Unemployment rate bucks recent trend and rises again

Italy's unemployment rate has risen for the first time in over a year. Photo credit: TPI News

ROME - Italy’s unemployment rate has risen for the first time since October 2018 and now stands at 10.7 per cent, according to latest figures released by the National Institute of Statistics.

 The statistics showed Italy’s unemployment rate to have risen by 0.1 per cent in February 2019, while the number of people actively searching for a job also rose for the first time in months.

 This latter increase, calculated to be 1.2 per cent or the equivalent of 34,000 people, means that there are now almost 2.8 million Italians out of employment actively looking for a job.

 The majority of this growth in unemployment has occurred amongst adults, regardless of gender, between the ages of 35 and 49.

 Italy’s rate of unemployment is amongst the highest in the European Union, lower only than Greece (18.0 per cent) and Spain (13.9 per cent).

 Fellow EU countries such as France, the United Kingdom and Germany have much lower unemployment rates at 8.8 per cent, 3.8 per cent, and 3.1 per cent respectively.

 Italy’s youth unemployment, on the other hand, did fall slightly by 0.1 per cent. However, it still stands at 32.8 per cent at many have begun looking elsewhere in Europe for full-time employment.

 The news comes after Il Sole 24 Ore revealed that the Italian government was preparing to launch a new campaign aimed at encouraging Italians to work in their native country and to abate the so-called ‘brain drain’ that Italy is witnessing.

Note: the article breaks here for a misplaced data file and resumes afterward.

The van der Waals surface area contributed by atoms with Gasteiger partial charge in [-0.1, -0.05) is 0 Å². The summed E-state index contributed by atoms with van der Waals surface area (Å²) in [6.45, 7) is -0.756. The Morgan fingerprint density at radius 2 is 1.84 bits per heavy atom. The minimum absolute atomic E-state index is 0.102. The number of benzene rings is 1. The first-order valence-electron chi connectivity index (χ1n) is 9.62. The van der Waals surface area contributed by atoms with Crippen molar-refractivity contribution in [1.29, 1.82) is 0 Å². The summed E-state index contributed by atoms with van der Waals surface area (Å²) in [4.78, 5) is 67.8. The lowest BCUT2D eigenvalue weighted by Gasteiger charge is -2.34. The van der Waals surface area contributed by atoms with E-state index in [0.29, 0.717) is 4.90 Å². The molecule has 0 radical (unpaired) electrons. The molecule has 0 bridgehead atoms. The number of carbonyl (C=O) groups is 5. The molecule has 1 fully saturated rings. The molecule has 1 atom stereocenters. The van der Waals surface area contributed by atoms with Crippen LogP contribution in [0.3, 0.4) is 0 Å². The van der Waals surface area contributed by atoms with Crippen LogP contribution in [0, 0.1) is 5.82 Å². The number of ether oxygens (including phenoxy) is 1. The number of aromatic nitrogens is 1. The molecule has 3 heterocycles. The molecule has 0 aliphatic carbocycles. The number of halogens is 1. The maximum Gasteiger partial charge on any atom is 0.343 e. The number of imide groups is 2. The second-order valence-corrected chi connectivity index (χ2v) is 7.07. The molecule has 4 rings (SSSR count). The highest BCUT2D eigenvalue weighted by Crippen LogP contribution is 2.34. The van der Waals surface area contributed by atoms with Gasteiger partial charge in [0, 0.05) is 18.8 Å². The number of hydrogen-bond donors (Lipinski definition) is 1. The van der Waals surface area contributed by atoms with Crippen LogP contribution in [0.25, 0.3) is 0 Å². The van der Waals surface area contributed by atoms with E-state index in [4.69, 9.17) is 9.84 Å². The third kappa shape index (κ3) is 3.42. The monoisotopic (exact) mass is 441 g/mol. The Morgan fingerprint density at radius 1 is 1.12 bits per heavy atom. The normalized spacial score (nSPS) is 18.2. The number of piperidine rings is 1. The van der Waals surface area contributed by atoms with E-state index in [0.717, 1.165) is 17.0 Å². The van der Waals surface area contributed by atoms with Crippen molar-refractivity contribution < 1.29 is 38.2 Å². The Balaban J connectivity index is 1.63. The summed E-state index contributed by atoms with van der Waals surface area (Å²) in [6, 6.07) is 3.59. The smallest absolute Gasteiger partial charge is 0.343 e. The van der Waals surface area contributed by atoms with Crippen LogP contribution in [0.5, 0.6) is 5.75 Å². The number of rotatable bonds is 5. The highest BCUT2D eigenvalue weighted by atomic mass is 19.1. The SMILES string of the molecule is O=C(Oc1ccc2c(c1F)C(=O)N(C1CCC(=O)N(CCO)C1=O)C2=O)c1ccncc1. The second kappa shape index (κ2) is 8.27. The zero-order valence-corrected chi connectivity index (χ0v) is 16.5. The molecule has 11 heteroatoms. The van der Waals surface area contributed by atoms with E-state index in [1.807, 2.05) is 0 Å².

While this rise is still part of an overall year-long reduction in Italian unemployment, 10.7 per cent is still over double the number of Italians who were without a job this time in 2007 before the economic collapse, and pressure on the government continues to mount as there is no sign of a solution 12 years on.

 In fact, Italy's government Monday came under pressure from Jean-Claude Juncker, President of the European Commission, for its economic stagnation. Italy's GDP is expected to fall 0.2 per cent this year, and Juncker was quick to point out that this lack of growth will only cause greater issues for the coalition government and Italian society more generally.

 "I believe Italy knows what its problems are," Juncker went on to say, "economic growth in Italy has been behind European growth for the last 20 years."